3.2. miR-155 Regulated Cell Viability, Apoptosis, Mobility, and Oxidative Stress in Trophoblast Cells
To investigate the functional role of miR-155 in trophoblast cells, two trophoblast cell lines (HTR-8/SVneo and JEG-3) were transfected with miR-155 mimic or the inhibitor for gain-of-function or loss-of-function assays, respectively. Transfection results demonstrated that miR-155 expression was significantly increased after miR-155 mimic transfection, while it was remarkedly decreased after miR-155 inhibitor transfection in HTR-8/SVneo and JEG-3 cells (Figure 2(a)). The results from the CCK-8 assay showed that overexpressed miR-155 inhibited cell viability, whereas silenced miR-155 promoted cell viability in HTR-8/SVneo (Figure 2(b)) and JEG-3 (Figure 2(c)) cells. Consistently, TUNEL staining indicated that miR-155 mimic could significantly elevate the amounts of apoptotic cells, while transfection with the miR-155 inhibitor reduced the amounts of apoptotic cells (Figure 2(d)). According to the Transwell assay, overexpressed miR-155 led to a measurable decrease in migration (Figure 2(e)) and invasion (Figure 2(f)) of the HTR8/SVneo and JEG-3 cells, whereas the effects of poorly expressed miR-155 on HTR8/SVneo and JEG-3 cells had an opposite trend. Furthermore, Western blot analysis (Figure 2(g)) revealed that upregulated miR-155 increased the expression level of apoptotic-related CytC, while it suppressed the expression levels of antioxidant-related SOD1 and invasion-related MMP2. It was noted that the effects of the miR-155 inhibitor on HTR8/SVneo and JEG-3 cells had an opposite trend compared with the effects of overexpressed miR-155. In addition, RT-qPCR (Figure 2(h)) and ELISA assay (Figure 2(i)) further validated the expression levels of MMP2 under miR-155 mimic or inhibitor transfection.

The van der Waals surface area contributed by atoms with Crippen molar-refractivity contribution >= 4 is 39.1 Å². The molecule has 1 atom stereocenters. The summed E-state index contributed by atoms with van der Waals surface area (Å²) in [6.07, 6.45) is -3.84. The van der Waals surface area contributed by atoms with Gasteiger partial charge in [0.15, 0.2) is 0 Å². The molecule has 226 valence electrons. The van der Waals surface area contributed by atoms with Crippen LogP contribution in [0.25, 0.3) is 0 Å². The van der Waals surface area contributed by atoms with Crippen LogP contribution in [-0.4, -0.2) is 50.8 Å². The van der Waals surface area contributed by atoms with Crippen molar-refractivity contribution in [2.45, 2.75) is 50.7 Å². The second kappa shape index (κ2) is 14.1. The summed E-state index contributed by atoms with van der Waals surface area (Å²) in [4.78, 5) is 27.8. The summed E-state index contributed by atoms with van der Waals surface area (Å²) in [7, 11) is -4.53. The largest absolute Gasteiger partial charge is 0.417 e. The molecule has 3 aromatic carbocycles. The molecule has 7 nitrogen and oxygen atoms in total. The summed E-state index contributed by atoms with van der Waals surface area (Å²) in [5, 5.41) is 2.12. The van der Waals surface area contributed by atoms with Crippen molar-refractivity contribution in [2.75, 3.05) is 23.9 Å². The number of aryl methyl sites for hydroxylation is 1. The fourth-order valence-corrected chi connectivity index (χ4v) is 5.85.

3.3. 5-Aza Treatment Attenuated the Effects of miR-155 Knockdown on Trophoblast Dysfunction In Vitro
Based on the result that miR-155 was silenced by DNA methylation in placental tissues, we speculated that miR-155-mediated regulation might be involved in DNA methyltransferase inhibitor, 5-Aza-induced miR-155 upregulation in trophoblast cells. We transfected 5-Aza-treated HTR8/SVneo and JEG-3 cells with the miR-155 inhibitor. At first, it was found that the miR-155 inhibitor-induced downregulation of miR-155 expression was strongly reversed by 5-Aza treatment in both HTR8/SVneo and JEG-3 cells (Figure 3(a)). Results of BSP showed that there was no significant difference in the methylation level of miR-155 promoter region between the control group and inhibitor treatment group, but the methylation level decreased significantly after 5-Aza treatment (Figure 3(b)). Subsequently, a series of functional experiments demonstrated that miR-155 inhibitor transfection elevated cell viability (Figure 3(c)) and inhibited cell apoptosis (Figure 3(d)), whereas it enhanced cell migration (Figure 3(e)) and invasion (Figure 3(f)) of HTR8/SVneo and JEG-3 cells, which were all significantly reversed by cotreatment with 5-Aza. Moreover, 5-Aza treatment abolished the regulation of the miR-155 inhibitor on the protein expression levels of MMP2, CytC, and SOD1 in HTR8/SVneo and JEG-3 cells (Figure 3(g)).